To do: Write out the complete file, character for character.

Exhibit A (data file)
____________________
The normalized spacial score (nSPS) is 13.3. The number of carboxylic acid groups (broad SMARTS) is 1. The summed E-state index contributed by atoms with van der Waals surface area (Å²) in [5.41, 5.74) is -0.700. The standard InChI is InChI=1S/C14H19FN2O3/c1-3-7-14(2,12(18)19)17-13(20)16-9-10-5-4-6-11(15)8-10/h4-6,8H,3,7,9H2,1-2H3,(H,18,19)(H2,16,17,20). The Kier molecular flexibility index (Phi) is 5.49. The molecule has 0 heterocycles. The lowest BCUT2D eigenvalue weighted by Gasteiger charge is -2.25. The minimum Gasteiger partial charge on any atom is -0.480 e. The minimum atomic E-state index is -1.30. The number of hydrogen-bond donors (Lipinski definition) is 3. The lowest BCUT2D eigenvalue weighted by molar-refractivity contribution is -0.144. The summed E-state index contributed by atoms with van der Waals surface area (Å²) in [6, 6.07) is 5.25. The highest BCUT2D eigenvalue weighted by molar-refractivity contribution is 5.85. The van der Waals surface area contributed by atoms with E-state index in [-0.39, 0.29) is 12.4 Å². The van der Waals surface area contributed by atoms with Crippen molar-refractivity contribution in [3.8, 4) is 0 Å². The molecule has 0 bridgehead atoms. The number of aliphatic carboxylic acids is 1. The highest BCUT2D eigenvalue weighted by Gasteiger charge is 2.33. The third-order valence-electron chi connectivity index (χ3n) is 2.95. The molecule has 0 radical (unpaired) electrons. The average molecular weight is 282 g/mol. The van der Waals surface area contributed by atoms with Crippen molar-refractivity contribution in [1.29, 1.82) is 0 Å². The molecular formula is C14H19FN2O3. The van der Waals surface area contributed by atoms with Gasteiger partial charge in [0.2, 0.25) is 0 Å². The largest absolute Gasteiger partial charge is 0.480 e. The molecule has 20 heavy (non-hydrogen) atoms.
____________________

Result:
The normalized spacial score (nSPS) is 13.3. The number of carboxylic acid groups (broad SMARTS) is 1. The summed E-state index contributed by atoms with van der Waals surface area (Å²) in [5.41, 5.74) is -0.700. The standard InChI is InChI=1S/C14H19FN2O3/c1-3-7-14(2,12(18)19)17-13(20)16-9-10-5-4-6-11(15)8-10/h4-6,8H,3,7,9H2,1-2H3,(H,18,19)(H2,16,17,20). The Kier molecular flexibility index (Phi) is 5.49. The molecule has 0 heterocycles. The lowest BCUT2D eigenvalue weighted by Gasteiger charge is -2.25. The minimum Gasteiger partial charge on any atom is -0.480 e. The minimum atomic E-state index is -1.30. The number of hydrogen-bond donors (Lipinski definition) is 3. The lowest BCUT2D eigenvalue weighted by molar-refractivity contribution is -0.144. The summed E-state index contributed by atoms with van der Waals surface area (Å²) in [6, 6.07) is 5.25. The highest BCUT2D eigenvalue weighted by molar-refractivity contribution is 5.85. The van der Waals surface area contributed by atoms with E-state index in [-0.39, 0.29) is 12.4 Å². The van der Waals surface area contributed by atoms with Crippen molar-refractivity contribution in [3.8, 4) is 0 Å². The molecule has 0 bridgehead atoms. The number of aliphatic carboxylic acids is 1. The highest BCUT2D eigenvalue weighted by Gasteiger charge is 2.33. The third-order valence-electron chi connectivity index (χ3n) is 2.95. The molecule has 0 radical (unpaired) electrons. The average molecular weight is 282 g/mol. The van der Waals surface area contributed by atoms with Crippen molar-refractivity contribution in [1.29, 1.82) is 0 Å². The molecular formula is C14H19FN2O3. The van der Waals surface area contributed by atoms with Gasteiger partial charge in [0.2, 0.25) is 0 Å². The largest absolute Gasteiger partial charge is 0.480 e. The molecule has 20 heavy (non-hydrogen) atoms.